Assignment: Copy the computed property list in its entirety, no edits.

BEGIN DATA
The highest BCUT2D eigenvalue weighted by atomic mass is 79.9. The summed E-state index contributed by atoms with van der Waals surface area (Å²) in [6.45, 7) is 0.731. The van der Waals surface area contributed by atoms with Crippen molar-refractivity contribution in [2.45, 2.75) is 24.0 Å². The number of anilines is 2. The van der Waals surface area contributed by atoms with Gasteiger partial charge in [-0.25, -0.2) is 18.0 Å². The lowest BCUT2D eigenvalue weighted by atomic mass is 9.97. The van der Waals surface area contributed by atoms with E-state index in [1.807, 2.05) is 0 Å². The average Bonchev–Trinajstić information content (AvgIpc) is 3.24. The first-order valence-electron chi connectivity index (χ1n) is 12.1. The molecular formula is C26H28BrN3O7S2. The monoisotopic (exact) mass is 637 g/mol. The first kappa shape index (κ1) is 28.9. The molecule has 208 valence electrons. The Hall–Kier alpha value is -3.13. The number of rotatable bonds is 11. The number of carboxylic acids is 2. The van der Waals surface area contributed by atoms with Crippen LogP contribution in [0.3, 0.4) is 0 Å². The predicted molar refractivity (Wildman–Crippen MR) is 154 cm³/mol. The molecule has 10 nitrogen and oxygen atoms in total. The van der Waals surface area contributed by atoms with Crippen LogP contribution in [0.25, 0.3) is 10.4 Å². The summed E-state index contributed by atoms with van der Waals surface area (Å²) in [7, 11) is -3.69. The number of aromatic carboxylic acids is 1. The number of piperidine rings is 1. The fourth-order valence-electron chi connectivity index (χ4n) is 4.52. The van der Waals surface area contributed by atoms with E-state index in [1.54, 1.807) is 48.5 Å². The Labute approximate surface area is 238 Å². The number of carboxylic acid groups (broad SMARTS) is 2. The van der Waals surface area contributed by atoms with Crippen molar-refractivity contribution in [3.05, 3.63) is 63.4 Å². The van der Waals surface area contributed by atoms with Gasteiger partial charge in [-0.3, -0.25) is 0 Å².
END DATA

The highest BCUT2D eigenvalue weighted by atomic mass is 79.9. The summed E-state index contributed by atoms with van der Waals surface area (Å²) in [6.45, 7) is 0.731. The van der Waals surface area contributed by atoms with Crippen molar-refractivity contribution in [2.45, 2.75) is 24.0 Å². The number of anilines is 2. The van der Waals surface area contributed by atoms with Gasteiger partial charge in [-0.25, -0.2) is 18.0 Å². The lowest BCUT2D eigenvalue weighted by atomic mass is 9.97. The van der Waals surface area contributed by atoms with E-state index in [1.807, 2.05) is 0 Å². The average Bonchev–Trinajstić information content (AvgIpc) is 3.24. The first-order valence-electron chi connectivity index (χ1n) is 12.1. The molecular formula is C26H28BrN3O7S2. The monoisotopic (exact) mass is 637 g/mol. The first kappa shape index (κ1) is 28.9. The molecule has 208 valence electrons. The Hall–Kier alpha value is -3.13. The number of rotatable bonds is 11. The number of carboxylic acids is 2. The van der Waals surface area contributed by atoms with Crippen LogP contribution in [0.3, 0.4) is 0 Å². The predicted molar refractivity (Wildman–Crippen MR) is 154 cm³/mol. The molecule has 10 nitrogen and oxygen atoms in total. The van der Waals surface area contributed by atoms with Crippen LogP contribution in [0.25, 0.3) is 10.4 Å². The summed E-state index contributed by atoms with van der Waals surface area (Å²) in [7, 11) is -3.69. The number of aromatic carboxylic acids is 1. The number of piperidine rings is 1. The fourth-order valence-electron chi connectivity index (χ4n) is 4.52. The van der Waals surface area contributed by atoms with E-state index in [1.54, 1.807) is 48.5 Å². The Labute approximate surface area is 238 Å². The number of carboxylic acid groups (broad SMARTS) is 2. The van der Waals surface area contributed by atoms with Crippen molar-refractivity contribution in [3.05, 3.63) is 63.4 Å². The van der Waals surface area contributed by atoms with Gasteiger partial charge in [-0.3, -0.25) is 0 Å².